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5 of 5 people found the following review helpful By Daniel Zuccarelli on July 6, 2000
Format: Hardcover
This could've been a great book. One of those cult things that just goes on for years and years. Instead, this book was dead out of the gate, because even the people that love videogames can't like this book because alot of the information is wrong. Game titles, years, people, etc. Of course not all the information is wrong, but I had wanted to use this book (one of the few on videogames) in a research paper in college and it just wasn't reliable. Too bad, it coulda been a contender(read phoenix instead)... Great title though
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3 of 3 people found the following review helpful By M. Moffatt on February 11, 2000
Format: Hardcover
I had high hopes for this book but by the time I had reached the last page I was very disappointed. The hard facts are few and far between and many pages are devoted to the author's own interpretations and ideas on why games are popular (a little bit too psychological for my tastes).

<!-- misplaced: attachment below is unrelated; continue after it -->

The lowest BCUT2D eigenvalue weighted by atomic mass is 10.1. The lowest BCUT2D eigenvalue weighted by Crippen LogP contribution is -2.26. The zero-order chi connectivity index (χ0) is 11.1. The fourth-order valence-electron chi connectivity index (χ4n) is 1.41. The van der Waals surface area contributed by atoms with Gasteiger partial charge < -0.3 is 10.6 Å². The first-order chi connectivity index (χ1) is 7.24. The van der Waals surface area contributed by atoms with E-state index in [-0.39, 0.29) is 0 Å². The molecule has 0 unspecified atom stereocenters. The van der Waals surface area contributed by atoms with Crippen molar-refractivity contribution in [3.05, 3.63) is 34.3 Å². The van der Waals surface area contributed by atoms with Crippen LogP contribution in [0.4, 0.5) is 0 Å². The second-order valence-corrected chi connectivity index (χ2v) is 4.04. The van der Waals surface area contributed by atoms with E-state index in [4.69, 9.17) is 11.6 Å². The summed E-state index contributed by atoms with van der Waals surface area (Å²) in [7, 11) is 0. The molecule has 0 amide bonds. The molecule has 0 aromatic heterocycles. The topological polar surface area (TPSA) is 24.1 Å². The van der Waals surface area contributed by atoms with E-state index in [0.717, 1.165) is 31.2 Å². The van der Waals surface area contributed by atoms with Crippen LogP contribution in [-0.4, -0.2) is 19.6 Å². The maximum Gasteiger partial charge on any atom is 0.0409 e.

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5 of 6 people found the following review helpful By Ben Hourigan on February 12, 2004
Format: Hardcover
Initially, Herz's enthusiasm is infectious, but her hyperbole soon becomes tiresome. As does David Sheff in *Game Over*, Herz finds practically every game and piece of software she writes about to be brilliant and exciting, even decidedly B-grade titles like *FX Fighter*. In addition, the book is full of factual errors. These are not restricted to statements about videogames: while her most egregious error is to claim that George Lucas was involved with the *Wing Commander* series, which Herz also suggests is related to *Star Wars*, she also writes that the 1980s pop group A-Ha are Swedish, when they are in fact Norwegian. While Herz manages to make some interesting comments about videogames, she arrives at them by accident, and later chapters degenerate into undirected rambles. The book's lack of a conclusion demonstrates its equal lack of an effective structure and overarching argument.